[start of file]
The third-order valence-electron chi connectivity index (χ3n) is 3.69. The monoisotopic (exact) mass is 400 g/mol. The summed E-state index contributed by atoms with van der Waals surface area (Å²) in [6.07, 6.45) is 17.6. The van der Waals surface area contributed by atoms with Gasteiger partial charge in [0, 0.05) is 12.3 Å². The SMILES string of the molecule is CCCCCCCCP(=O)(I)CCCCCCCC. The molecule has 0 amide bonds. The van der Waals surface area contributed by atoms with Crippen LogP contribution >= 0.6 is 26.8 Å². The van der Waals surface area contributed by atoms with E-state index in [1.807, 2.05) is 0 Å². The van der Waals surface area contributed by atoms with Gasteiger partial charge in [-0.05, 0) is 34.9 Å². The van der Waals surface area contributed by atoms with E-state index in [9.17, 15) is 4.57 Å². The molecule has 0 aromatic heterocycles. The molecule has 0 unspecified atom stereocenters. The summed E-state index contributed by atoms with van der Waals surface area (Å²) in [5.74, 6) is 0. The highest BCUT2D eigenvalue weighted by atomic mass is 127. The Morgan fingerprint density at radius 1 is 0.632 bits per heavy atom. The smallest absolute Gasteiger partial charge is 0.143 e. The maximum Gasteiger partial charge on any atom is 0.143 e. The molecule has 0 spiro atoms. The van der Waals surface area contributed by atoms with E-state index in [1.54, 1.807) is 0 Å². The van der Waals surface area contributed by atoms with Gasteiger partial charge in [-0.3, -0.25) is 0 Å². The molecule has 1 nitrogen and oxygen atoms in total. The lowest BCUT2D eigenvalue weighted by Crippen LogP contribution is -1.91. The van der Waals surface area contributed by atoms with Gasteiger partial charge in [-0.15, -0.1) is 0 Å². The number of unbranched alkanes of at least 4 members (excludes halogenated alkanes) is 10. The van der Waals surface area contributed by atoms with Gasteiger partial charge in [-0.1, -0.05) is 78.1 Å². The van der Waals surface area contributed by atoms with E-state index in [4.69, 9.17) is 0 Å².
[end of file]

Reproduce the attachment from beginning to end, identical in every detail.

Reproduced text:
The third-order valence-electron chi connectivity index (χ3n) is 3.69. The monoisotopic (exact) mass is 400 g/mol. The summed E-state index contributed by atoms with van der Waals surface area (Å²) in [6.07, 6.45) is 17.6. The van der Waals surface area contributed by atoms with Gasteiger partial charge in [0, 0.05) is 12.3 Å². The SMILES string of the molecule is CCCCCCCCP(=O)(I)CCCCCCCC. The molecule has 0 amide bonds. The van der Waals surface area contributed by atoms with Crippen LogP contribution >= 0.6 is 26.8 Å². The van der Waals surface area contributed by atoms with E-state index in [1.807, 2.05) is 0 Å². The van der Waals surface area contributed by atoms with Gasteiger partial charge in [-0.05, 0) is 34.9 Å². The van der Waals surface area contributed by atoms with E-state index in [9.17, 15) is 4.57 Å². The molecule has 0 aromatic heterocycles. The molecule has 0 unspecified atom stereocenters. The summed E-state index contributed by atoms with van der Waals surface area (Å²) in [5.74, 6) is 0. The highest BCUT2D eigenvalue weighted by atomic mass is 127. The Morgan fingerprint density at radius 1 is 0.632 bits per heavy atom. The smallest absolute Gasteiger partial charge is 0.143 e. The maximum Gasteiger partial charge on any atom is 0.143 e. The molecule has 0 spiro atoms. The van der Waals surface area contributed by atoms with E-state index in [1.54, 1.807) is 0 Å². The van der Waals surface area contributed by atoms with Gasteiger partial charge in [-0.3, -0.25) is 0 Å². The molecule has 1 nitrogen and oxygen atoms in total. The lowest BCUT2D eigenvalue weighted by Crippen LogP contribution is -1.91. The van der Waals surface area contributed by atoms with Gasteiger partial charge in [-0.15, -0.1) is 0 Å². The number of unbranched alkanes of at least 4 members (excludes halogenated alkanes) is 10. The van der Waals surface area contributed by atoms with Gasteiger partial charge in [-0.1, -0.05) is 78.1 Å². The van der Waals surface area contributed by atoms with E-state index in [4.69, 9.17) is 0 Å².